How to keep motivated.

oldunc

Friend of Leo's
Joined
Jan 31, 2014
Posts
2,149
Location
California
I've largely abandoned guitar for some fairly extended periods over the years- one thing that keeps me from doing again is the memory of how horrible it can get with neglect, and how difficult (and tedious) it can be getting it back. In my 70's now, with a lot of older friends, it's clear to me that if I let it go now it probably won't come back; also considerable gratitude that my hands still work as well as they do (true about aging in general- keep taking those walks, cooking your dinner etc.; let it go and it's probably gone).
That said, a SHORT break can often be refreshing, as can listening to some new music.
 

ndcaster

Doctor of Teleocity
Joined
Nov 14, 2013
Posts
11,164
Location
Indiana
I'm quickly nearing 40, and the more I think about it, the more I realize how I slacked off in life. Right now, music is one of the big ones. So, I decide to buckle down, start doing fundamentals. Metronome practice, dexterity exercises, learning about chord structure, trying to learn songs I've always wanted to...

But, it's been kicking my ass. My coordination between hands, dexterity with the left hand, just bad. Trying to understand theory is like trying to understand Japanese with no guide. Why am I still doing this? Why do I own these instruments if I'm not really progressing?

Lessons? Sure, I'd love to, but with family, kids in sports, full time job, making meals, keeping up a house... I do all the things, get everyone to bed, then I sit down, plug in some headphones, and try and work on it. I don't get started until near 10PM. If the wife wants attention, then of course that takes precedent.

Find a gig that makes you want to play? Yeah, that would be nice. I play at a church gig, but the music is stagnant, and when it gets something interesting going, it's outside my skill set. I play with some guys in the garage... When they don't cancel or just don't contact me for months at a time. ****, they don't even have to bring anything. Guitars, bass, drums, PA...I provide it all. I even print chord sheets when we want to pick up a song.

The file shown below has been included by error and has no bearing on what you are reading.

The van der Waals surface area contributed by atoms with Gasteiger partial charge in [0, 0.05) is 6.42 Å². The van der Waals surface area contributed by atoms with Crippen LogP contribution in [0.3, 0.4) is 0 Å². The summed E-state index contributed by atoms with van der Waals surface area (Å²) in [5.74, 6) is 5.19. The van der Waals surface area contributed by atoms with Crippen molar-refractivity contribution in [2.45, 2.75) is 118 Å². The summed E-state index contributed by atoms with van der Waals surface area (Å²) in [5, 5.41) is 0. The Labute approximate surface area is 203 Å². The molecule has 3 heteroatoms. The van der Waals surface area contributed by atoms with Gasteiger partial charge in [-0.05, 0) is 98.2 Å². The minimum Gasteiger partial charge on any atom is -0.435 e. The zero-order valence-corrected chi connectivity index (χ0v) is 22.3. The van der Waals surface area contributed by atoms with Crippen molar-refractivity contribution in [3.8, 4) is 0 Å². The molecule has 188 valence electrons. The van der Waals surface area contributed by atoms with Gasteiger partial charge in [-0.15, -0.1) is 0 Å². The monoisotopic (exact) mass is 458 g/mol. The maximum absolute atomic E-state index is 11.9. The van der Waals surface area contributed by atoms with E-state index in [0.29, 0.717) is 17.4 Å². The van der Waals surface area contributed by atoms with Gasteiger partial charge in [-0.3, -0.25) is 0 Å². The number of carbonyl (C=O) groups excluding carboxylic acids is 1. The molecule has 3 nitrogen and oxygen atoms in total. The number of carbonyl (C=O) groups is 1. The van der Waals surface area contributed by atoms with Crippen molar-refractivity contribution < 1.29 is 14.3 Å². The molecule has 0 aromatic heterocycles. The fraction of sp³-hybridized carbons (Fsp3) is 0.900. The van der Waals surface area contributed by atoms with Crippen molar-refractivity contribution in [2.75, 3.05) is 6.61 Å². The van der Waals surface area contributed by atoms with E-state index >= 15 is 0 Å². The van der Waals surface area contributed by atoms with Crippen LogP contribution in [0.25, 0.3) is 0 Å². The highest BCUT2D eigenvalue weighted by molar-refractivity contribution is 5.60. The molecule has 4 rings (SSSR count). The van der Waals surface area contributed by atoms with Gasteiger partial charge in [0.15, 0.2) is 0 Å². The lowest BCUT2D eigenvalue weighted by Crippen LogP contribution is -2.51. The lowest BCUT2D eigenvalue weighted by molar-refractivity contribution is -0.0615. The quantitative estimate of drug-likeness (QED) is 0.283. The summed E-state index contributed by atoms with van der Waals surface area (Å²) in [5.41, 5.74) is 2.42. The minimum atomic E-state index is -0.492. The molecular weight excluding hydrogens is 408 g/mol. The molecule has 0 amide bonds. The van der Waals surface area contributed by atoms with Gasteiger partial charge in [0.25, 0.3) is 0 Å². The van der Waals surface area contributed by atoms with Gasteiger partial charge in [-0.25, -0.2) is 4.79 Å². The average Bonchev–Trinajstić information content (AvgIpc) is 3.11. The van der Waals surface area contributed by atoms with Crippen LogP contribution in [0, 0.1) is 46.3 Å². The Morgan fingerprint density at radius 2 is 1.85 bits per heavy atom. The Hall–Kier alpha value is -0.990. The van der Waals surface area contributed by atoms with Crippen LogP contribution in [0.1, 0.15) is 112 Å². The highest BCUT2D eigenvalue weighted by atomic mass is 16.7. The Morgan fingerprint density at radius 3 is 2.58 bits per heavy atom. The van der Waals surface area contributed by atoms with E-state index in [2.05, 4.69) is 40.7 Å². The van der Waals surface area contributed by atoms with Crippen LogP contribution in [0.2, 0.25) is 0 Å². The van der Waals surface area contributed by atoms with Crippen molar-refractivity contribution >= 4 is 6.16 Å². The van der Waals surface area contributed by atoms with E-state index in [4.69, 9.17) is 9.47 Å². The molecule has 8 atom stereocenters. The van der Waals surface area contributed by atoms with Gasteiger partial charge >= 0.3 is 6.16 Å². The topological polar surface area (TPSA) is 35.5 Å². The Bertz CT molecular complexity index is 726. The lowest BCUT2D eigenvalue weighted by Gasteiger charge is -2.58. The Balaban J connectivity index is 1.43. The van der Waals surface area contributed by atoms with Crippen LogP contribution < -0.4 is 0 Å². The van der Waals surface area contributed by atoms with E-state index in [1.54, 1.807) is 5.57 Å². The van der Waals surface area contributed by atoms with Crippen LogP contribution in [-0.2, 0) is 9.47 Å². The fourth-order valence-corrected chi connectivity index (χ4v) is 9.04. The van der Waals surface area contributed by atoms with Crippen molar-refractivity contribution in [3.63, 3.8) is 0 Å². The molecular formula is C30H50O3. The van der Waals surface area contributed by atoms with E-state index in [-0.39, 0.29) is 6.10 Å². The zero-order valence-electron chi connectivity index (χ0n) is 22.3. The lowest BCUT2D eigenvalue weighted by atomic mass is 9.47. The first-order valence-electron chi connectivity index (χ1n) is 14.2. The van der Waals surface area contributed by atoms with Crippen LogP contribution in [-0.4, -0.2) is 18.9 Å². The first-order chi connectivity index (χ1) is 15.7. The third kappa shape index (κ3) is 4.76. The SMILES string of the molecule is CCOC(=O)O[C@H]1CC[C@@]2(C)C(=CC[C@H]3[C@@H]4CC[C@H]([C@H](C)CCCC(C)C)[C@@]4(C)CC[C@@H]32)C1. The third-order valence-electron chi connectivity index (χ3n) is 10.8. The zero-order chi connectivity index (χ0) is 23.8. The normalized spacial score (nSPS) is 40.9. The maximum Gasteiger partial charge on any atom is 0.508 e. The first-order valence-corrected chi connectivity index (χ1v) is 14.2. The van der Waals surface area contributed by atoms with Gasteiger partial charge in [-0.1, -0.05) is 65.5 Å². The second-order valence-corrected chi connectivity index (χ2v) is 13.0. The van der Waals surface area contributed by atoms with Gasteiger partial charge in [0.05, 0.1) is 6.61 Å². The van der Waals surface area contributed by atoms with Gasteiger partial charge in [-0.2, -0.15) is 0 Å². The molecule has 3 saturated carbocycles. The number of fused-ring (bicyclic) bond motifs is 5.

Any of you fellow guitar players experience this? I just feel run ragged, and trying to play some guitar to help unwind has turned into boring crap because I can't really play anything new. I hit the wall and can't seem to climb over it.

I'm trying to resist the urge to sell all of it and forget I ever picked one up, but that thought has been more and more common recently.

Hell, even if you don't have any solutions, I appreciate the place to vent a bit.
go to bed by 10:30

get up at 5:30, i.e. after sleep defrags your brain and it's at maximum receptivity -- I have water and a cup of coffee and start boiling an egg

then put in an hour on your instrument

personally, I learn songs with the goal of performing them at a date certain

that date certain keeps me motivated, and if you ever wonder why gigging is important, it's partly that it drives and organizes your learning

that's another thing: it's not "practicing," it's learning

the things you mention are all part of learning, but they're not the goal: the goal is to integrate them as a performance

metronome work is not good in total isolation: it's a tool to make your performance better

scales are not good in total isolation, only when you understand how they increase your understanding of what's happening, or what's possible

technical exercises are not goods in isolation: they are only good when you want to play something and can't, yet, because it's hard for your brain-muscle circuit

motivation itself isn't an isolated thing, like a lightbulb that you light up by pedaling harder

motivation is driven by something specific, like a dream